The horn music is reproduced in a holographic and enveloping hemisphere of sound. Although there are no height channels on the soundtrack, it is effectively scaled up to three dimensions, without sounding artificial. Just even more gigantic, than with a 5.1 setup. The virtual speaker channels combined with the height channels really do the trick.
It also pulls well in the brass winds, and the percussion has a large and beautiful sound base. It sounds good from the drumhead, on the whole this gives a pretty magnificent music experience.
An acoustic live performance of Dua Lipa in stereo gets a completely different soundscape with the HT-A9 than with a soundbar. The sound hangs in the air, and spreads outwards to the sides of the room. It is on music that this system really excels in comparison to the soundbars. If film and music are equally important to you, this is a great choice. With music in stereo, you can also choose whether you want to recreate in just stereo, or whether you activate Immersive AE to inflate the stereo track into three dimensions. It works better on some recordings than others, we think it especially has something to do with acoustic ballads and country, and with classical. While fast electronic rhythms and hip-hop become more fussy.
Sony HT-A9 sounds very good, also the price taken into account. Admittedly, the midrange reproduction in the Samsung HW-Q960A, for example, is even greater, and after our meeting with the affordable Klipsch soundbor Cinema 600, there is reason to believe that the Cinema 800 and especially 1200 have more energy in both midrange, but also physical bass power. But the actual tonal quality of Sony is hard to beat, and the system also gives the Sonos Arc a wakeup call in terms of quality.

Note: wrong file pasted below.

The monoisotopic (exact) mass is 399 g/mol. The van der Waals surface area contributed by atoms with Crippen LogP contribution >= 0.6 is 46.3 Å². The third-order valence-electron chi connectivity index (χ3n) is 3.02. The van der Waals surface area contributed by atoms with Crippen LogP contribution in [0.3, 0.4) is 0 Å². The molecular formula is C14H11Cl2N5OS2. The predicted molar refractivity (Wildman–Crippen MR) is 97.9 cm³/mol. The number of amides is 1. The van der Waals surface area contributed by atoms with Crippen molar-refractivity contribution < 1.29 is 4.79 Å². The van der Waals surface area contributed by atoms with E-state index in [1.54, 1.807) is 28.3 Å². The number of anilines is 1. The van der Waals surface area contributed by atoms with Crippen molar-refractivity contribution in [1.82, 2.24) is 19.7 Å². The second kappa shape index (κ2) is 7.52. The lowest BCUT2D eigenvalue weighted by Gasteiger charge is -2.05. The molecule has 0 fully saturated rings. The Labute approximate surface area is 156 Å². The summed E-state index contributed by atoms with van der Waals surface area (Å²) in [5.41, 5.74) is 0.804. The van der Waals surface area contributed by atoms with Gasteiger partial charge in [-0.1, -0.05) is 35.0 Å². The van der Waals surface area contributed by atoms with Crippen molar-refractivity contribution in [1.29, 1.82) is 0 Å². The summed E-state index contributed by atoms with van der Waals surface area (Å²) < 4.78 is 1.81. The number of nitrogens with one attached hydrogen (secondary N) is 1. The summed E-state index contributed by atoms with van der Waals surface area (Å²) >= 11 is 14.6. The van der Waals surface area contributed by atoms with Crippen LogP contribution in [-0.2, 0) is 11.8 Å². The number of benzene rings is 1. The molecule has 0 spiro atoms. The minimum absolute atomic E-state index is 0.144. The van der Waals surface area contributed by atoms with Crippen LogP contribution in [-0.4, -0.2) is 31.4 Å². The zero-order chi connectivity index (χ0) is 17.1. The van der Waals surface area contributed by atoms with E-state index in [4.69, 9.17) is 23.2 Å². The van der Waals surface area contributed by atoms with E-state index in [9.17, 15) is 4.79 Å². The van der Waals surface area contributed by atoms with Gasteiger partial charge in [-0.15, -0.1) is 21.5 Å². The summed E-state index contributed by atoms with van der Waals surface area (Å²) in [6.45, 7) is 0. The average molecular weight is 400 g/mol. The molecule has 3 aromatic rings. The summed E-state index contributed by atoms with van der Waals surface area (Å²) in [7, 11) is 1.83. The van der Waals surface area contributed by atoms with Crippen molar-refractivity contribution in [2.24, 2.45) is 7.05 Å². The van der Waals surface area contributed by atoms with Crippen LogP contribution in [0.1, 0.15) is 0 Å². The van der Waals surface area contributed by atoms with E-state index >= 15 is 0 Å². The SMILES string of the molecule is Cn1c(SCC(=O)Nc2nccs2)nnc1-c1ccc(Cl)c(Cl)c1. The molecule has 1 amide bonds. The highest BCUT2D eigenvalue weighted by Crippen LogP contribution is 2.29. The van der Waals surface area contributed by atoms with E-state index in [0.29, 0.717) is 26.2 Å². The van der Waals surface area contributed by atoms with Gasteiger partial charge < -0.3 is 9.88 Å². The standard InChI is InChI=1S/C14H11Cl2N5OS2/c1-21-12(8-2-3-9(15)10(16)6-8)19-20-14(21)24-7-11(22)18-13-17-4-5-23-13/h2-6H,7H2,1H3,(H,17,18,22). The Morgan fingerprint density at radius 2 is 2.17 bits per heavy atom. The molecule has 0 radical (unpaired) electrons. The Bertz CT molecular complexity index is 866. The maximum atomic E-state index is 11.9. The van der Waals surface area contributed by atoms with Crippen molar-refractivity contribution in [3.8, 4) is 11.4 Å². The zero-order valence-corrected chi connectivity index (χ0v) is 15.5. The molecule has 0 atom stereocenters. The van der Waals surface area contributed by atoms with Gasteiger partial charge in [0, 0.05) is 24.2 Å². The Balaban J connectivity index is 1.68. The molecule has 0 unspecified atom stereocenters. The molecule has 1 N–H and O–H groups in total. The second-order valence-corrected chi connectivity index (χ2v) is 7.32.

You can probably set up a surround system with separate components, which gives the Sony system competition. But it is not certain that it will be that easy. A surround receiver with Dolby Atmos easily and a complete 5.1.2 speaker system with Atmos channels will soon cost more than the Sony system – including subwoofer. And it will in no way be as easy to set up and as decor friendly as the HT-A9.
Sony HT-A9: Conclusion
The Sony HT-A9 provides true 3D surround sound, while at the same time solving an annoying problem. Namely that not everyone are able to place the speakers in a completely symmetrical layout.
The sound system sounds very good, and the fact that the front and rear speakers are the same size gives a more seamless sound image, than with a larger soundbar and a couple of small rear speakers.
The system is not cheap, but it gives back in the form of a well-balanced soundscape with enough power and thrust to get lots of fun out of the popcorn blockbusters, in addition to giving much better sound to music, than any soundbar can. A very successful do-everything-solution, in other words.
The center channel can be a bit diffuse, but owners of a latest generation Sony Bravia TV can use the TV as a center channel. They will therefore get even more from the setup.